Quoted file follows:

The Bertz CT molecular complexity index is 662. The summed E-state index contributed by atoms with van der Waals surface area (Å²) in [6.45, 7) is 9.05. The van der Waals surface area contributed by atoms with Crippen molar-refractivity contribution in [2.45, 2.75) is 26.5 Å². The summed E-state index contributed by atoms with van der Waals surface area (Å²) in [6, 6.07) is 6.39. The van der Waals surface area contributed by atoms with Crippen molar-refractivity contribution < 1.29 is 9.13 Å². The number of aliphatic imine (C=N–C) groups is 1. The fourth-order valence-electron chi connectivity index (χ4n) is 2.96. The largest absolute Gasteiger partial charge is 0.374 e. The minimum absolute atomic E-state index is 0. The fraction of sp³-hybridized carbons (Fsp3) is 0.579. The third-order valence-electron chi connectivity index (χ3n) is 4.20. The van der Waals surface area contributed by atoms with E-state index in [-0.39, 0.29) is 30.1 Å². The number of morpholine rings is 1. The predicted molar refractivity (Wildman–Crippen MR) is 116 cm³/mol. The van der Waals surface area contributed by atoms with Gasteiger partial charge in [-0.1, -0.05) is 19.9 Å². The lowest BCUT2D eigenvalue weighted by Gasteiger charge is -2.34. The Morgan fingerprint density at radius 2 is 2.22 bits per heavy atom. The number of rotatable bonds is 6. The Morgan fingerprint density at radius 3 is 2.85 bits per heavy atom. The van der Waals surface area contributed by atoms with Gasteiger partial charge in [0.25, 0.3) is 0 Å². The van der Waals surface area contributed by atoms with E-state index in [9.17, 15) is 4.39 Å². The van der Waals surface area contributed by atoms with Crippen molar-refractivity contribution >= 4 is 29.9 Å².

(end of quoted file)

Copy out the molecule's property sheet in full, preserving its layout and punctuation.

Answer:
The Bertz CT molecular complexity index is 662. The summed E-state index contributed by atoms with van der Waals surface area (Å²) in [6.45, 7) is 9.05. The van der Waals surface area contributed by atoms with Crippen molar-refractivity contribution in [2.45, 2.75) is 26.5 Å². The summed E-state index contributed by atoms with van der Waals surface area (Å²) in [6, 6.07) is 6.39. The van der Waals surface area contributed by atoms with Crippen molar-refractivity contribution < 1.29 is 9.13 Å². The number of aliphatic imine (C=N–C) groups is 1. The fourth-order valence-electron chi connectivity index (χ4n) is 2.96. The largest absolute Gasteiger partial charge is 0.374 e. The minimum absolute atomic E-state index is 0. The fraction of sp³-hybridized carbons (Fsp3) is 0.579. The third-order valence-electron chi connectivity index (χ3n) is 4.20. The van der Waals surface area contributed by atoms with E-state index in [-0.39, 0.29) is 30.1 Å². The number of morpholine rings is 1. The predicted molar refractivity (Wildman–Crippen MR) is 116 cm³/mol. The van der Waals surface area contributed by atoms with Gasteiger partial charge in [-0.1, -0.05) is 19.9 Å². The lowest BCUT2D eigenvalue weighted by Gasteiger charge is -2.34. The Morgan fingerprint density at radius 2 is 2.22 bits per heavy atom. The number of rotatable bonds is 6. The Morgan fingerprint density at radius 3 is 2.85 bits per heavy atom. The van der Waals surface area contributed by atoms with Gasteiger partial charge in [0.25, 0.3) is 0 Å². The van der Waals surface area contributed by atoms with E-state index in [9.17, 15) is 4.39 Å². The van der Waals surface area contributed by atoms with Crippen molar-refractivity contribution >= 4 is 29.9 Å².